A case study of a Scandinavian insurance company with about 4000 employees suggests that service companies of different kind could benefit from a ‘service laboratory’. In the case study, a physical laboratory office with a manager, a vice-manager and four employees was set up by the top management in the insurance company.
The case study as well as the idea in a little more general terms are considered in a new book chapter called “The Lab is Back: Towards a new model of innovation in services”, written by ISE reserachers Jon Sundbo and Flemming Sørensen for “The Handbook of Management and Creativity”.
In the chapter it says that as a model, the service laboratory “bridges two different approaches to innovation in manufacturing and service industries”, i.e. the traditional approach to service innovation, which is rather unsystematic and based on practical experiences, and the manufacturing innovation approach, which has traditionally been based on systematic use of natural and technical sciences “for which the laboratory is the ultimate ideal”.
A new service innovation culture
In the physical laboratory BusinessLab worked with different and often untraditional methods to engage customers and employees in the innovation processes.
An industrial designer, a set designer and an anthropologist was hired to facilitate the lab, and occasionally artists were hired to perform improvisational theatre acts. Role play and focus groups were also used to explore attitudes and interactions.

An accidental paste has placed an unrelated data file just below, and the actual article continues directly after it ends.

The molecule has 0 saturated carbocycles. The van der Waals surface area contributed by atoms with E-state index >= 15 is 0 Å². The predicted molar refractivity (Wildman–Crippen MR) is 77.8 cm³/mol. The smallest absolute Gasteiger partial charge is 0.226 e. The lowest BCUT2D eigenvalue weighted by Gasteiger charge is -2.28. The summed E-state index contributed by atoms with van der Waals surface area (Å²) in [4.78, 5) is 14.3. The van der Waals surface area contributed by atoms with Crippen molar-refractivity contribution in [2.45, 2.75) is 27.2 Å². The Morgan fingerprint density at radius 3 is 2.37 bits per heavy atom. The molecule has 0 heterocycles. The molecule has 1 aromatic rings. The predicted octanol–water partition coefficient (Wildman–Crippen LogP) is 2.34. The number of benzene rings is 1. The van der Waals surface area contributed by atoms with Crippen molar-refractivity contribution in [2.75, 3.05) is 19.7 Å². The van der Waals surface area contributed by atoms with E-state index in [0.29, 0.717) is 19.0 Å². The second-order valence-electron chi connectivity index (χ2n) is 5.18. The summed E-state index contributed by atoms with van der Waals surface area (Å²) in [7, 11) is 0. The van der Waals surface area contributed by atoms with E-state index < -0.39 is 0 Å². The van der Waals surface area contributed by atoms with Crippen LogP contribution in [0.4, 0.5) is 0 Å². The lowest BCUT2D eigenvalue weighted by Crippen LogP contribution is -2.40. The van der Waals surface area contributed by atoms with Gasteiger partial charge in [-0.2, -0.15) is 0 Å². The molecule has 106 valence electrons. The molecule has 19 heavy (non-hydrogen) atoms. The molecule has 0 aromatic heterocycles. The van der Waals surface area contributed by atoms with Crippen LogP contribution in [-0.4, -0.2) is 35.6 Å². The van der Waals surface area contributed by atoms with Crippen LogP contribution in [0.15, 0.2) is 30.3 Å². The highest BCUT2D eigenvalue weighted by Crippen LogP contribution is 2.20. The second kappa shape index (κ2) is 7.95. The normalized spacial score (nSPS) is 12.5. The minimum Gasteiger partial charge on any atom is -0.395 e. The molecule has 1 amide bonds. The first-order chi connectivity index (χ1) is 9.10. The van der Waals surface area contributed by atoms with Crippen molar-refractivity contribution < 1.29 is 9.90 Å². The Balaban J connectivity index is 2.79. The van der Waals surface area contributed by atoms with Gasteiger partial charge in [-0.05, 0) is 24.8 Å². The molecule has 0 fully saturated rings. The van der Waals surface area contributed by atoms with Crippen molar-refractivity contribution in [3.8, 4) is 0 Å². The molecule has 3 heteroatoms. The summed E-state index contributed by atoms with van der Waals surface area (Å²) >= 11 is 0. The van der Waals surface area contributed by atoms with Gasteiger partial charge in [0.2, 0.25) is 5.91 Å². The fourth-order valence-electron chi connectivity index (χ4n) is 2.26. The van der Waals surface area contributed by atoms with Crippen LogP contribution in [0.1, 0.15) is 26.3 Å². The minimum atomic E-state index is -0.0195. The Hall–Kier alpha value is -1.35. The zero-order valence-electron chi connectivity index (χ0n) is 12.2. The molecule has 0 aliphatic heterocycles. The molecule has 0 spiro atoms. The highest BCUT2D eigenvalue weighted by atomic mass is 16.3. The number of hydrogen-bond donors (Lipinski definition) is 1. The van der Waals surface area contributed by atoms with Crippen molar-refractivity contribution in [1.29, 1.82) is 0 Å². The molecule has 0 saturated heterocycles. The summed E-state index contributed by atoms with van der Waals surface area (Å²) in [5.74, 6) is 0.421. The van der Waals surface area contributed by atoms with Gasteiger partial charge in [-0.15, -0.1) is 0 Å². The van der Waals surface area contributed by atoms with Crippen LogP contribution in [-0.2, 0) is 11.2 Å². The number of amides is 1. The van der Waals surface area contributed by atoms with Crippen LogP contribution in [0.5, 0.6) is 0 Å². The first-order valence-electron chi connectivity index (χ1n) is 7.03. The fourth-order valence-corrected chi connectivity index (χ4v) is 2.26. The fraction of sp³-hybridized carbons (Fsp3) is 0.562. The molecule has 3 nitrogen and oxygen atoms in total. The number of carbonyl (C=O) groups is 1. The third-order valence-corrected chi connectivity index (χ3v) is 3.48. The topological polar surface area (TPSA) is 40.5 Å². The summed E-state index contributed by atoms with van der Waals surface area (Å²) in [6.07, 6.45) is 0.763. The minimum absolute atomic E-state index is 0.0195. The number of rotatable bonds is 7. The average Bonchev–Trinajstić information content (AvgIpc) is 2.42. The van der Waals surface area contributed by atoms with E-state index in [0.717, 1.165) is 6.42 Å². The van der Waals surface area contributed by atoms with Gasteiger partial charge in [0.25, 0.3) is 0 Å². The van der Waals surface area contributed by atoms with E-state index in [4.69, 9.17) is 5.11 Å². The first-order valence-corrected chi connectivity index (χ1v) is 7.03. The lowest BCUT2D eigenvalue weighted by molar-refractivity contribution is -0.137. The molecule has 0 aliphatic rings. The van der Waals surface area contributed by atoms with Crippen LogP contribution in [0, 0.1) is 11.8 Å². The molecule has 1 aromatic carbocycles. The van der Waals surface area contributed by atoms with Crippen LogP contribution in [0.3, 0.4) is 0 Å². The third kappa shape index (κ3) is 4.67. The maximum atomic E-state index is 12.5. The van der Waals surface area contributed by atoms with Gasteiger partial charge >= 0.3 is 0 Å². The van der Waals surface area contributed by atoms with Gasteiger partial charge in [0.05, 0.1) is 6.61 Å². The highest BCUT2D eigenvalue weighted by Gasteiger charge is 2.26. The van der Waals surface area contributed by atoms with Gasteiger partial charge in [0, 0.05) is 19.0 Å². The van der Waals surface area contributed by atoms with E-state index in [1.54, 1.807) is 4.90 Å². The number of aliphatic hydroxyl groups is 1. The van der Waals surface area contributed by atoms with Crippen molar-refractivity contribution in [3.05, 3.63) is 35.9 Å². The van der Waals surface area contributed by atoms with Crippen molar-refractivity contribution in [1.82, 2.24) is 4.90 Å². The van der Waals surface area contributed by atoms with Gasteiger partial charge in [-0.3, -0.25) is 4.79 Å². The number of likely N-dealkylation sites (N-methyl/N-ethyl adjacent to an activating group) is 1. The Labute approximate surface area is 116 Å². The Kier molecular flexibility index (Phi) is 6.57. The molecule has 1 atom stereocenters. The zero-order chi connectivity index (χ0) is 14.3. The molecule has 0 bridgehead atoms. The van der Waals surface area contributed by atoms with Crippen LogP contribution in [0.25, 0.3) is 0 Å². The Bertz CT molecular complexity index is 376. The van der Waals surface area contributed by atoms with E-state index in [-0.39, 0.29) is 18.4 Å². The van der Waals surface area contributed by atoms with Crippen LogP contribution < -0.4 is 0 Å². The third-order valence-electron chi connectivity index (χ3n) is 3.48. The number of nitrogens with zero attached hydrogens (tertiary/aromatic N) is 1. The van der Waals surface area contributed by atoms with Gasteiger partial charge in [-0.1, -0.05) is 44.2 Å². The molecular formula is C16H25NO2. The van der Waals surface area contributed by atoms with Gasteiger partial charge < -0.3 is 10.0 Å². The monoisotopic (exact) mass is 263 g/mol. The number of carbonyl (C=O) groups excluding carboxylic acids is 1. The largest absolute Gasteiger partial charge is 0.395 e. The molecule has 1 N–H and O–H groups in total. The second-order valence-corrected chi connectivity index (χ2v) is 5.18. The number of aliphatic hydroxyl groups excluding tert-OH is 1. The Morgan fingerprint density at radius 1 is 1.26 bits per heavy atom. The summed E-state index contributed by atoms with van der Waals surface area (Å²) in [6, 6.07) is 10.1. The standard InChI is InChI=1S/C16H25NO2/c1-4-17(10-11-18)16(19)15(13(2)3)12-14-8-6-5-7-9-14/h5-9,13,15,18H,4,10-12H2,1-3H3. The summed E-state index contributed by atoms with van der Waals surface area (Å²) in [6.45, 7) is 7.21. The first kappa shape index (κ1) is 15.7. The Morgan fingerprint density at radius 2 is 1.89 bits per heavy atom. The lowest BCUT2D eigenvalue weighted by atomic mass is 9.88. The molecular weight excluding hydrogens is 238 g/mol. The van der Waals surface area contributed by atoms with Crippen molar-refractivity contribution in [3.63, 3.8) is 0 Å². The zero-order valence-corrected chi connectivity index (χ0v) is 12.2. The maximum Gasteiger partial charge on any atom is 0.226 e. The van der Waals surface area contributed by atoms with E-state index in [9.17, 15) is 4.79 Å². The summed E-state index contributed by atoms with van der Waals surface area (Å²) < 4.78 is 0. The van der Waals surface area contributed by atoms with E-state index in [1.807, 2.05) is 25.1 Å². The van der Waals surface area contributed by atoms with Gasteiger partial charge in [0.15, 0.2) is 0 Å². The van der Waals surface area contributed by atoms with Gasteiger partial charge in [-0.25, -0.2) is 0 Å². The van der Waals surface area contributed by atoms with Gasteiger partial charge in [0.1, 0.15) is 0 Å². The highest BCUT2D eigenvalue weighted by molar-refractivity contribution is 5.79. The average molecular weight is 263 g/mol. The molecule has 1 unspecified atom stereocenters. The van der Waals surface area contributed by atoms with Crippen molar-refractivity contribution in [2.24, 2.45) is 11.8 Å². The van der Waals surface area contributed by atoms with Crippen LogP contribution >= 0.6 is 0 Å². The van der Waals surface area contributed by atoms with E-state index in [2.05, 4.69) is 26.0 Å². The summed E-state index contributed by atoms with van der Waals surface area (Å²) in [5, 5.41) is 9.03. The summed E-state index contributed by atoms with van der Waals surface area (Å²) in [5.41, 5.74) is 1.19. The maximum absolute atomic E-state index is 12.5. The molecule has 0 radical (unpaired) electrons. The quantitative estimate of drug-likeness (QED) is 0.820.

An advantage to the service laboratory is that compared to normal service innovation procedures, what happened in the case study’s ‘BusinessLab’ was more based on systematic research methods instead of “the typical unsystematic creation of quick ideas based on single customer interactions”. In fact, in the case study, the “BusinessLab has created a new service innovation culture and has implemented new innovation procedures”.
A ‘soft’ organizational machine
Strategic innovation theory is used to explain the roles and relationships that developed between the manager, the vice-manager and the employees in the service laboratory in the case study, while “actor network theory can describe the structure-network relationships” that developed. Hence the service laboratory can be seen as a combination of a structure and social processes. In a way, it is like an organizational machine. On the other hand, the social processes of BusinessLab “take place in both loosely coupled networks and in more formalized network relationships”.
Read more in Chapter Four in “The Handbook of Management and Creativity”.